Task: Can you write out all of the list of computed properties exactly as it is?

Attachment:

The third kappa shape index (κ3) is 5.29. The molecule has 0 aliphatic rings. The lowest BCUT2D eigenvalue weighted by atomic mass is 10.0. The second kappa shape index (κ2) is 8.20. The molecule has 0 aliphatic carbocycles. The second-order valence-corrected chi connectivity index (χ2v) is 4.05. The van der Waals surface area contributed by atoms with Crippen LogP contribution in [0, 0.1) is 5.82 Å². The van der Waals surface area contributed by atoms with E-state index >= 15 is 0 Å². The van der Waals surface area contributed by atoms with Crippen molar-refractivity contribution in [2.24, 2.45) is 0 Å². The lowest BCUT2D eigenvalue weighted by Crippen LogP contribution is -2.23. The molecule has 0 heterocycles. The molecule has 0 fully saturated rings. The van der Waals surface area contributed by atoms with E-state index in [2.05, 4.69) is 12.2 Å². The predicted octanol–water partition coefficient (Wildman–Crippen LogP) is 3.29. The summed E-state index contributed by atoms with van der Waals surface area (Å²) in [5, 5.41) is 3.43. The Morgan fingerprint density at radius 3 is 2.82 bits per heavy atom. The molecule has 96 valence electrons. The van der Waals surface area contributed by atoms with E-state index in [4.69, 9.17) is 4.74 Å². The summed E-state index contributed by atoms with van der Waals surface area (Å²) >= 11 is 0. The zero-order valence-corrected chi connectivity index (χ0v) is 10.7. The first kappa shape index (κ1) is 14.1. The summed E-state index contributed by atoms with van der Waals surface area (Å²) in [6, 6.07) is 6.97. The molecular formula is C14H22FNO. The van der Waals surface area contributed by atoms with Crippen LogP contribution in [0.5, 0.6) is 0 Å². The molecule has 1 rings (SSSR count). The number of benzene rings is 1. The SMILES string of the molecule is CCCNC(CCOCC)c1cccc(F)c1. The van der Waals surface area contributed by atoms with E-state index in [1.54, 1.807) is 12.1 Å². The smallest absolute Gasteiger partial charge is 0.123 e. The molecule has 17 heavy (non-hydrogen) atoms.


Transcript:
The third kappa shape index (κ3) is 5.29. The molecule has 0 aliphatic rings. The lowest BCUT2D eigenvalue weighted by atomic mass is 10.0. The second kappa shape index (κ2) is 8.20. The molecule has 0 aliphatic carbocycles. The second-order valence-corrected chi connectivity index (χ2v) is 4.05. The van der Waals surface area contributed by atoms with Crippen LogP contribution in [0, 0.1) is 5.82 Å². The van der Waals surface area contributed by atoms with E-state index >= 15 is 0 Å². The van der Waals surface area contributed by atoms with Crippen molar-refractivity contribution in [2.24, 2.45) is 0 Å². The lowest BCUT2D eigenvalue weighted by Crippen LogP contribution is -2.23. The molecule has 0 heterocycles. The molecule has 0 fully saturated rings. The van der Waals surface area contributed by atoms with E-state index in [2.05, 4.69) is 12.2 Å². The predicted octanol–water partition coefficient (Wildman–Crippen LogP) is 3.29. The summed E-state index contributed by atoms with van der Waals surface area (Å²) in [5, 5.41) is 3.43. The Morgan fingerprint density at radius 3 is 2.82 bits per heavy atom. The molecule has 96 valence electrons. The van der Waals surface area contributed by atoms with E-state index in [4.69, 9.17) is 4.74 Å². The summed E-state index contributed by atoms with van der Waals surface area (Å²) >= 11 is 0. The zero-order valence-corrected chi connectivity index (χ0v) is 10.7. The first kappa shape index (κ1) is 14.1. The summed E-state index contributed by atoms with van der Waals surface area (Å²) in [6, 6.07) is 6.97. The molecular formula is C14H22FNO. The van der Waals surface area contributed by atoms with Crippen LogP contribution in [0.5, 0.6) is 0 Å². The molecule has 1 rings (SSSR count). The number of benzene rings is 1. The SMILES string of the molecule is CCCNC(CCOCC)c1cccc(F)c1. The van der Waals surface area contributed by atoms with E-state index in [1.54, 1.807) is 12.1 Å². The smallest absolute Gasteiger partial charge is 0.123 e. The molecule has 17 heavy (non-hydrogen) atoms.